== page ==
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Фантастика. Фэнтези
   Зарубежная фантастика
      Bruce Sterling. The hacker crackdown -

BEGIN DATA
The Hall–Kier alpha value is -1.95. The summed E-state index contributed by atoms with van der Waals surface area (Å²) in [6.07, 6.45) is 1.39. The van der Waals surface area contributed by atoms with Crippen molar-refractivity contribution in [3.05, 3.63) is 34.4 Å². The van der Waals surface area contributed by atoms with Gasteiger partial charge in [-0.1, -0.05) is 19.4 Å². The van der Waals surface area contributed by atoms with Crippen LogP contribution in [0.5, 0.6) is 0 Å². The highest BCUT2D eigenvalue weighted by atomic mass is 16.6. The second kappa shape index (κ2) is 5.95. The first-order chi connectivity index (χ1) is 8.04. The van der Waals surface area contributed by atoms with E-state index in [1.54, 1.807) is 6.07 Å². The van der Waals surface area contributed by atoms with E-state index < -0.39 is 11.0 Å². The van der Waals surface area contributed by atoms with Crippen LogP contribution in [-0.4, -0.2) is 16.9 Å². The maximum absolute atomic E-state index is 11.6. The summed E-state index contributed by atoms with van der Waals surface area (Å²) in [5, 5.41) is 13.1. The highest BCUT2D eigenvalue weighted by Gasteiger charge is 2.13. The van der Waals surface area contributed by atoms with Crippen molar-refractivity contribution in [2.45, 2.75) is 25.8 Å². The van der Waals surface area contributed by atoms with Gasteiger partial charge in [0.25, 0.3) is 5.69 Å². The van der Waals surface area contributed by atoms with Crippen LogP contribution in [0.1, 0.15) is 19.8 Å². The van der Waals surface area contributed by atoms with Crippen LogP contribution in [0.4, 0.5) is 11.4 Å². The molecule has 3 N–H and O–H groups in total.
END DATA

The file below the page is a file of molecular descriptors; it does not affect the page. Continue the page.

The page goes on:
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letely. During the nine long hours of frantic effort that it took to restore service, some seventy million telephone calls went uncompleted. Losses of service, known as "outages" in the telco trade, are a known and accepted hazard of the telephone business. Hurricanes hit, and phone cables get snapped by the thousands. Earthquakes wrench through buried fiber-optic lines. Switching stations catch fire and burn to the ground. These things do happen. There are contingency plans for them, and decades of experience in dealing with them. But the Crash of January 15 was unprecedented. It was unbelievably huge, and it occurred for no apparent physical reason. The crash started on a Monday afternoon in a single switching-station in Manhattan. But, unlike any merely physical damage, it spread and spread. Station after station across America collapsed in a chain reaction, until fully half of AT&T's network had gone haywire and the remaining half was hard-put to handle the overflow. Within nine hours, AT&T software engineers more or less understood what had caused the crash. ъeplicating the problem exactly, poring over software line by line, took them a couple of weeks. But because it was hard to understand technically, the full truth of the matter and its implications were not widely and thoroughly aired and explained. The root cause of the crash remained obscure, surrounded by rumor and fear. The crash was a grave corporate embarrassment. The "culprit" was a bug in AT&T's own software -- not the sort of admission the telecommunications giant wanted to make, especially in the face of increasing competition. Still, the truth *was* told, in the baffling technical terms necessary to explain it. Somehow the explanation failed to persuade American law enforcement officials and even telephone corporate security personnel. These people were not technical experts or software wizards, and they had their own suspicions about the cause of this disaster. The police and telco security had important sources of information denied to mere software engineers. They had informants in the computer underground and years of experience in dealing with high-tech rascality that seemed to grow ever more sophisticated. For years they had been expecting a direct and savage attack against the American national telephone system. And with the Crash of January 15 -- the first month of a new, high-tech decade -- their predictions, fears, and suspicions seemed at last to have entered the real world. A world where the telephone system had not merely crashed, but, quite likely, *been* crashed -- by "hackers." The crash created a large dark cloud of suspicion that would color certain people's assumptions and actions for months. The fact that it took place in the realm of software was suspicious on its face. The fact that it occurred on Martin Luther King Day, still the most politically touchy of American holidays, made it more suspicious yet. The Crash of January 15 gave the Hacker Crackdown its sense of edge and its sweaty urgency. It made people, powerful people in positions of public authority, willing to believe the worst. And, most fatally, it helped to give investigators a willingness to take extreme measures and the determination to preserve almost total secrecy. An obscure software fault in an aging switching system in New York was to lead to a chain reaction of legal and constitutional trouble all across the country. # Like the crash in the telephone system, this chain reaction was ready and waiting to happen. During the 1980s, the American legal system was extensively patched to deal with the novel issues of computer crime. There was, for instance, the Electronic Communications Privacy Act of 1986 (eloquently described as "a stinking mess" by a prominent law enforcement official). And there was the draconian Computer Fraud and Abuse Act of 1986, passed unanimously by the United States Senate, which later would reveal a large number of flaws. Extensive, well- meant efforts had been made to keep the legal system up to date. But in the day-to-day grind of the real world, even the most elegant software tends to crumble and suddenly reveal its hidden bugs. Like the advancing telephone system, the American legal system was certainly not ruined by its temporary crash; but for those caught under the weight of the collapsing system, life became a series of blackouts and anomalies. In order to understand why these weird events occurred, both in the world of technology and in the world of law, it's not enough to understand the merely technical problems. We will get to those; but first and foremost, we must try to understand the telephone, and the business of telephones, and the community of human beings that telephones have created. # Technologies have life cycles, like cities do, like institutions do, like laws and governments do. The first stage of any technology is the Question Mark, often known as the "Golden Vaporware" stage. At this early point, the technology is only a phantom, a mere gleam in the inventor's eye. One such inventor was a speech teacher and electrical tinkerer named Alexander Graham Bell. Bell's early inventions, while ingenious, failed to move the world. In 1863, the teenage Bell and his brother Melville made an artificial talking mechanism out of wood, rubber, gutta-percha, and tin. This weird device had a rubber-covered "tongue" made of movable wooden segments, with vibrating rubber "vocal cords," and rubber "lips" and "cheeks." While Melville puffed a bellows into a tin tube, imitating the lungs, young Alec Bell would manipulate the "lips," "teeth," and "tongue," causing the thing to emit high-pitched falsetto gibberish. Another would-be technical breakthrough was the Bell "phonautograph" of 1874, actually made out of a human cadaver's ear. Clamped into place on a tripod, this grisly gadget drew sound-wave images on smoked glass through a thin straw glued to its vibrating earbones. By 1875, Bell had learned to produce audible sounds - - ugly shrieks and squawks -- by using magnets, diaphragms, and electrical current. Most "Golden Vaporware" technologies go nowhere. But the second stage of technology is the ъising Star, or, the "Goofy Prototype," stage. The telephone, Bell's most ambitious gadget yet, reached this stage on March 10, 1876. On that great day, Alexander Graham Bell became the first person to transmit intelligible human speech electrically. As it happened, young Professor Bell, industriously tinkering in his Boston lab, had spattered his trousers with acid. His assistant, Mr. Watson, heard his cry for help -- over Bell's experimental audio- telegraph. This was an event without precedent. Technologies in their "Goofy Prototype" stage rarely work very well. They're experimental, and therefore half- baked and rather frazzled. The prototype may be attractive and novel, and it does look as if it ought to be good for something-or-other. But nobody, including the inventor, is quite sure what. Inventors, and speculators, and pundits may have very firm ideas about its potential use, but those ideas are often very wrong. The natural habitat of the Goofy Prototype is in trade shows and in the popular press. Infant technologies need publicity and investment money like a tottering calf need milk. This was very true of Bell's machine. To raise research and development money, Bell toured with his device as a stage attraction. Contemporary press reports of the stage debut of the telephone showed pleased astonishment mixed with considerable dread. Bell's stage telephone was a large wooden box with a crude speaker-nozzle, the whole contraption about the size and shape of an overgrown Brownie camera. Its buzzing steel soundplate, pumped up by powerful electromagnets, was loud enough to fill an auditorium. Bell's assistant Mr. Watson, who could manage on the keyboards fairly well, kicked in by playing the organ from distant rooms, and, later, distant cities. This feat was considered marvellous, but very eerie indeed. Bell's original notion for the telephone, an idea promoted for a couple of years, was that it would become a mass medium. We might recognize Bell's idea today as something close to modern "cable radio." Telephones at a central source would transmit music, Sunday sermons, and important public speeches to a paying network of wired-up subscribers. At the time, most people thought this notion made good sense. In fact, Bell's idea was workable. In Hungary, this philosophy of the telephone was successfully put into everyday practice. In Budapest, for decades, from 1893 until after World War I, there was a government-run information service called "Telefon Hirmondo=." Hirmondo= was a centralized source of news and entertainment and culture, including stock reports, plays, concerts, and novels read aloud. At certain hours of the day, the phone would ring, you would plug in a loudspeaker for the use of the family, and Telefon Hirmondo= would be on the air -- or rather, on the phone. Hirmondo= is dead tech today, but Hirmondo= might be considered a spiritual ancestor of the modern telephone-accessed computer data services, such as CompuServe, GEnie or Prodigy. The principle behind Hirmondo= is also not too far from computer "bulletin- board systems" or BBS's, which arrived in the late 1970s, spread rapidly across America, and will figure largely in this book. We are used to using telephones for individual person-to-person speech, because we are used to the Bell system. But this was just one possibility among many. Communication networks are very flexible and protean, especially when their hardware becomes sufficiently advanced. They can be put to all kinds of uses. And they have been -- and they will be. Bell's telephone was bound for glory, but this was a combination of political decisions, canny infighting in court, inspired industrial leadership, receptive local conditions and outright good luck. Much the same is true of communications systems today. As Bell and his backers struggled to install their newfangled system in the real world of nineteenth-century New England, they had to fight against skepticism and industrial rivalry. There was already a strong electrical communications network present in America: the telegraph. The head of the Western Union telegraph system dismissed Bell's prototype as "an electrical toy" and refused to buy the rights to Bell's patent. The telephone, it seemed, might be all right as a parlor entertainment -- but not for serious business. Telegrams, unlike mere telephones, left a permanent physical record of their messages. Telegrams, unlike telephones, could be answered whenever the recipient had time and convenience. And the telegram had a much longer distance-range than Bell's early telephone. These factors made telegraphy seem a much more sound and businesslike technology -- at least to some. The telegraph system was huge, and well-entrenched. In 1876, the United States had 214,000 miles of telegraph wire, and 8500 telegraph offices. There were specialized telegraphs for businesses and stock traders, government, police and fire departments. And Bell's "toy" was best known as a stage-magic musical device. The third stage of technology is known as the "Cash Cow" stage. In the "cash cow" stage, a technology finds its place in the world, and matures, and becomes settled and productive. After a year or so, Alexander Graham Bell and his capitalist backers concluded that eerie music piped from nineteenth-century cyberspace was not the real selling-point of his invention. Instead, the telephone was about speech -- individual, personal speech, the human voice, human conversation and human interaction. The telephone was not to be managed from any centralized broadcast center. It was to be a personal, intimate technology. When you picked up a telephone, you were not absorbing the cold output of a machine -- you were speaking to another human being. Once people realized this, their instinctive dread of the telephone as an eerie, unnatural device, swiftly vanished. A "telephone call" was not a "call" from a "telephone" itself, but a call from another human being, someone you would generally know and recognize. The real point was not what the machine could do for you (or to you), but what you yourself, a person and citizen, could do *through* the machine. This decision on the part of the young Bell Company was absolutely vital. The first telephone networks went up around Boston - - mostly among the technically curious and the well-to-do (much the same segment of the American populace that, a hundred years later, would be buying personal computers). Entrenched backers of the telegraph continued to scoff. But in January 1878, a disaster made the telephone famous. A train crashed in Tarriffville, Connecticut. Forward-looking doctors in the nearby city of Hartford had had Bell's "speaking telephone" installed. An alert local druggist was able to telephone an entire community of local doctors, who rushed to the site to give aid. The disaster, as disasters do, aroused intense press coverage. The phone had proven its usefulness in the real world. After Tarriffville, the telephone network spread like crabgrass. By 1890 it was all over New England. By '93, out to Chicago. By '97, into Minnesota, Nebraska and Texas. By 1904 it was all over the continent. The telephone had become a mature technology. Professor Bell (now generally known as "Dr. Bell" despite his lack of a formal degree) became quite wealthy. He lost interest in the tedious day-to-day business muddle of the booming telephone network, and gratefully returned his attention to creatively hacking-around in his various laboratories, which were now much larger, better- ventilated, and gratifyingly better-equipped. Bell was never to have another great inventive success, though his speculations and prototypes anticipated fiber-optic transmission, manned flight, sonar, hydrofoil ships, tetrahedral construction, and Montessori education. The "decibel," the standard scientific measure of sound intensity, was named after Bell. Not all Bell's vaporware notions were inspired. He was fascinated by human eugenics. He also spent many years developing a weird personal system of astrophysics in which gravity did not exist. Bell was a definite eccentric. He was something of a hypochondriac, and throughout his life he habitually stayed up until four A.M., refusing to rise before noon. But Bell had accomplished a great feat; he was an idol of millions and his influence, wealth, and great personal charm, combined with his eccentricity, made him something of a loose cannon on deck. Bell maintained a thriving scientific salon in his winter mansion in Washington, D.C., which gave him considerable backstage influence in governmental and scientific circles. He was a major financial backer of the the magazines *Science* and *National Geographic,* both still flourishing today as important organs of the American scientific establishment. Bell's companion Thomas Watson, similarly wealthy and similarly odd, became the ardent political disciple of a 19th-century science-fiction writer and would-be social reformer, Edward Bellamy. Watson also trod the boards briefly as a Shakespearian actor. There would never be another Alexander Graham Bell, but in years to come there would be surprising numbers of people like him. Bell was a prototype of the high-tech entrepreneur. High-tech entrepreneurs will play a very prominent role in this book: not merely as technicians and businessmen, but as pioneers of the technical frontier, who can carry the power and prestige they derive from high-technology into the political and social arena. Like later entrepreneurs, Bell was fierce in defense of his own technological territory. As the telephone began to flourish, Bell was soon involved in violent lawsuits in the defense of his patents. Bell's Boston lawyers were excellent, however, and Bell himself, as an elecution teacher and gifted public speaker, was a devastatingly effective legal witness. In the eighteen years of Bell's patents, the Bell company was involved in six hundred separate lawsuits. The legal records printed filled 149 volumes. The Bell Company won every single suit. After Bell's exclusive patents expired, rival telephone companies sprang up all over America. Bell's company, American Bell Telephone, was soon in deep trouble. In 1907, American Bell Telephone fell into the hands of the rather sinister J.P. Morgan financial cartel, robber-baron speculators who dominated Wall Street. At this point, history might have taken a different turn. American might well have been served forever by a patchwork of locally owned telephone companies. Many state politicians and local businessmen considered this an excellent solution. But the new Bell holding company, American Telephone and Telegraph or AT&T, put in a new man at the helm, a visionary industrialist named Theodore Vail. Vail, a former Post Office manager, understood large organizations and had an innate feeling for the nature of large-scale communications. Vail quickly saw to it that AT&T seized the technological edge once again. The Pupin and Campbell "loading coil," and the deForest "audion," are both extinct technology today, but in 1913 they gave Vail's company the best *long-distance* lines ever built. By controlling long-distance -- the links between, and over, and above the smaller local phone companies -- AT&T swiftly gained the whip-hand over them, and was soon devouring them right and left. Vail plowed the profits back into research and development, starting the Bell tradition of huge-scale and brilliant industrial research. Technically and financially, AT&T gradually steamrollered the opposition. Independent telephone companies never became entirely extinct, and hundreds of them flourish today. But Vail's AT&T became the supreme communications company. At one point, Vail's AT&T bought Western Union itself, the very company that had derided Bell's telephone as a "toy." Vail thoroughly reformed Western Union's hidebound business along his modern principles; but when the federal government grew anxious at this centralization of power, Vail politely gave Western Union back. This centralizing process was not unique. Very similar events had happened in American steel, oil, and railroads. But AT&T, unlike the other companies, was to remain supreme. The monopoly robber-barons of those other industries were humbled and shattered by government trust-busting. Vail, the former Post Office official, was quite willing to accommodate the US government; in fact he would forge an active alliance with it. AT&T would become almost a wing of the American government, almost another Post Office -- though not quite. AT&T would willingly submit to federal regulation, but in return, it would use the government's regulators as its own police, who would keep out competitors and assu